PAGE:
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CHAPTER 2 The Role of the Courts LEARNING OBJECTIVES 1.

Explain how the constitutional checks and balances in the U. S. Constitution apply to the courts.

2.

Explain the term “independent judiciary.”

3.

Describe the organizational chart of a typical state court system.

4.

Explain how the geographical jurisdiction of a court is determined.

5.

Explain how the statute of limitations restricts the power of the courts.

6.

Compare and contrast the functions of trial and appellate courts.

7.

Distinguish the role of the federal courts from the state courts.

8.

Identify the level of proof required at each step of the court process.

9.

Compare and contrast direct and discretionary appeals.

10. Explain the procedures that must be followed to have a case heard by the U.S. Supreme Court. 11. Explain the function of habeas corpus proceedings. 12.

Explain the applicability of the Civil Rights Act of 1871 to criminal justice personnel.

CHAPTER OUTLINE Featured Case: The Six Trials of Curtis Flowers I.

Introduction Learning Objective 1: Explain how the constitutional checks and balances in the U. S. Constitution apply to the courts. Learning Objective 2: Explain the term “independent judiciary.” Learning Objective 3: Describe the organizational chart of a typical state court system. Learning Objective 4: Explain how the geographical jurisdiction of a court is determined. Learning Objective 5: Explain how the statute of limitations restricts the power of the courts. Learning Objective 6: Compare and contrast the functions of trial and appellate courts. Learning Objective 7: Distinguish the role of the federal courts from the state courts. Learning Objective 8: Identify the level of proof required at each step of the court process. A. Checks and Balances 19 © Cengage Learning. All rights reserved.


Instructor’s Resource Manual  B.

C.

D.

E.

F.

G.

H.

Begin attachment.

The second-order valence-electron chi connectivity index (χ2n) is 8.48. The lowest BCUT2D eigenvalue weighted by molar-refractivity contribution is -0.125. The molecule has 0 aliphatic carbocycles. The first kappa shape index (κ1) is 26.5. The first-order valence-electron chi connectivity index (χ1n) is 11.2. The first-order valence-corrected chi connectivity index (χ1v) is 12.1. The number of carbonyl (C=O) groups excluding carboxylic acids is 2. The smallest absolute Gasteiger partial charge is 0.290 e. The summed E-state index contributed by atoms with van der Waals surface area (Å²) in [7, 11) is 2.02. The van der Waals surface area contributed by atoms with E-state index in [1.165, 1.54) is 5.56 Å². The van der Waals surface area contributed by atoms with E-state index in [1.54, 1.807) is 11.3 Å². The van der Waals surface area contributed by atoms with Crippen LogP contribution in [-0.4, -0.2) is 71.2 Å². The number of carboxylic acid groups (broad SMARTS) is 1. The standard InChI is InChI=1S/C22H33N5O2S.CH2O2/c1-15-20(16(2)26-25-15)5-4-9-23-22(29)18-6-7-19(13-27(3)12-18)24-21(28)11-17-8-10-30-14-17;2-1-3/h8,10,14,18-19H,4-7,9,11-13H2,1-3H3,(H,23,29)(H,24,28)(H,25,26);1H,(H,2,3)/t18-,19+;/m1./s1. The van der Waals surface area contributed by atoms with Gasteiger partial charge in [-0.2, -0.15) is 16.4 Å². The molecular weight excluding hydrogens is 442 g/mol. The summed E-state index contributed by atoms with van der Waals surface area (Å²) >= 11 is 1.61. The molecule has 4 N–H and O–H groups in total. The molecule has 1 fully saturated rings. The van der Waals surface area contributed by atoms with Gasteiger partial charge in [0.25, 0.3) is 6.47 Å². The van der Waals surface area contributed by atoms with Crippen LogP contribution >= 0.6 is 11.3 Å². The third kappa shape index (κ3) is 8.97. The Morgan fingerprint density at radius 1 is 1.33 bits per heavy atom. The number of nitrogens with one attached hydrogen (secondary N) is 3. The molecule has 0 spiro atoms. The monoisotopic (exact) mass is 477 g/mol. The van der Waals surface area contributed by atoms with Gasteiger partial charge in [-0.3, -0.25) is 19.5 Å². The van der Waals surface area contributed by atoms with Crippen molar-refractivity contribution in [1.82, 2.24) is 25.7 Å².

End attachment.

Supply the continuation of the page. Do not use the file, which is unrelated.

Constitution established checks and balances so that Executive Branch, Legislative Branch, and Judicial Branch would have to interact and could reign in each other Independent Judiciary  Federal judges are nominated by President and confirmed by Senate; once they take office they cannot be removed by President or Congress except by impeachment  Federal judges serve for life even though the President who appointed them leaves office Court Organization  Hierarchical Organization o Organization enacted by legislature o Must follow decisions of courts above them on the organizational chart Geographic Jurisdiction  Trial court has jurisdiction over crimes committed within its boundaries  Appeals from trial courts go to court of appeals based on geographical boundaries established by legislature Statute of Limitations  Establishes time limit for starting prosecution  More serious crimes have longest statute of limitations  Murder usually has no statute of limitations, i.e., it can be prosecuted anytime the suspect is found Functions of Various Levels of Courts  State Trial Courts – handle pre-trial matters, trials, and sentencing  State Court of Appeals – hear direct and discretionary appeals  State Supreme Court – most are mandated to hear death penalty appeals; hear discretionary appeals from state Court of Appeals  Federal Trial Courts - U. S. District Court handles trials of cases charged under the United States Code;  Federal Court of Appeals hears direct and discretionary appeals  U. S. Supreme Court o Marbury v Madison – Supreme Court declared that due to its duty to determine what the law is, it must declare legislation passed by Congress unconstitutional if it conflicts with the Constitution Impact of Case Law  If highest court decides a case, all courts within it jurisdiction must follow the ruling in the case o Prior rulings of intermediate appellate courts are no longer binding o Highest court can later reverse its ruling  If the highest court has not decided the issues, the intermediate courts can make their own decisions on the issue o These rulings only apply to courts within the intermediate appellate court’s jurisdiction o Court may consider decisions from sister courts but is not bound by them Evidentiary Standards Used by Courts  Contemporaneous Objection Rule Defined: Timely and proper objection to the admission of evidence must be made at trial for the issue of admissibility to be 20 © Cengage Learning. All rights reserved.